In the introduction of his new book Getting Rich First: Life in a Changing China (Chatto and Windus), Duncan Hewitt wrote that when he sat at the cafe of Shanghai IKEA, he can see cars and trucks were rushing around outside the window in the three level elevated roads which also tangled with a light weight train rail. When I was reading this, I was sitting beside a window in a quiet corner of one of the large Waterstone’s in Edinburgh. Outside the window is the cobbled back street, where a pigeon was fighting hopelessly against a seagull for some leftover chips. Incidently, Edinburgh is where Hewitt’s journey started, as one of the students learning Chinese in Edinburgh University who were about setting foot in China in late 80s.
An often heard complaint among the youngests who came to the UK from China is that this place is just a bit dull. People can cite me many things they used to do in China, eating out at a newly opened restaurant, karaoke at a new KTV, or exchanging some latest American tv series are just the common ones. There seems to be endless supplies of new ways of consuming and entertaining. Things are moving rather fast there.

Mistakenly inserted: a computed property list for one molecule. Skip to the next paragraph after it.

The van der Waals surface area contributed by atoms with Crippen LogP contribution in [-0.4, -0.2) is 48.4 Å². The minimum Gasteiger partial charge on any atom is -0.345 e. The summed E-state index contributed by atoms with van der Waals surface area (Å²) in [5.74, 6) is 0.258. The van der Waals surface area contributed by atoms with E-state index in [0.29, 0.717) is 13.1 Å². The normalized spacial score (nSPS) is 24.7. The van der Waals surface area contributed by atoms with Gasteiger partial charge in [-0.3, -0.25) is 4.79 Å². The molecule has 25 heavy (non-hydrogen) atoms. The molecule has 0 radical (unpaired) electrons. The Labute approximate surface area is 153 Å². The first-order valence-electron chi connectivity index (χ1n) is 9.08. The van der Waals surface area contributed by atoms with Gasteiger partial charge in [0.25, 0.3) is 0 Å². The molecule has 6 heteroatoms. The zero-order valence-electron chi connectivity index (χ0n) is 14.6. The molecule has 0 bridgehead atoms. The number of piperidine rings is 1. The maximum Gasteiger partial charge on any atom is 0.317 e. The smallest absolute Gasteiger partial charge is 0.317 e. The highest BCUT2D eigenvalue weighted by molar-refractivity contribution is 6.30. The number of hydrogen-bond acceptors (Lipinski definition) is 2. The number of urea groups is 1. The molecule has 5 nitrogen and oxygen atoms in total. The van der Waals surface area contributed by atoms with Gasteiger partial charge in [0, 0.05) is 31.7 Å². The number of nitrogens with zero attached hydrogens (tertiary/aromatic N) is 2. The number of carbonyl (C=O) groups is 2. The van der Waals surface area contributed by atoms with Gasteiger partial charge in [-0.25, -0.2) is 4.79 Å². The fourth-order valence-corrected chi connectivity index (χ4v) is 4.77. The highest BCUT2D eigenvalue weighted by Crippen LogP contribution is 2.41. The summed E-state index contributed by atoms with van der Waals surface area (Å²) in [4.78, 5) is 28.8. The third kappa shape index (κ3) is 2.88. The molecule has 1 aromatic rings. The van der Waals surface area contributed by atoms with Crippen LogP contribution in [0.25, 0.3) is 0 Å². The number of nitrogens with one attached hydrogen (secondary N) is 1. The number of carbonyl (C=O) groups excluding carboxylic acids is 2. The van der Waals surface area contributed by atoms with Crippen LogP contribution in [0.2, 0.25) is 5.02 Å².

This fits well what Hewitt said, that it almost like the 60 years of post war development in the West has been compressed into 20 years in China. BBC’s Andrew Marr, in his History of Modern Britain, describes the make over of Birmingham in the 60s – the old Birmingham almost completely disappeared while people can’t wait to see a New Britain. Imagine that in a much bigger scale, repeated every five years. That’s what’s happening in China.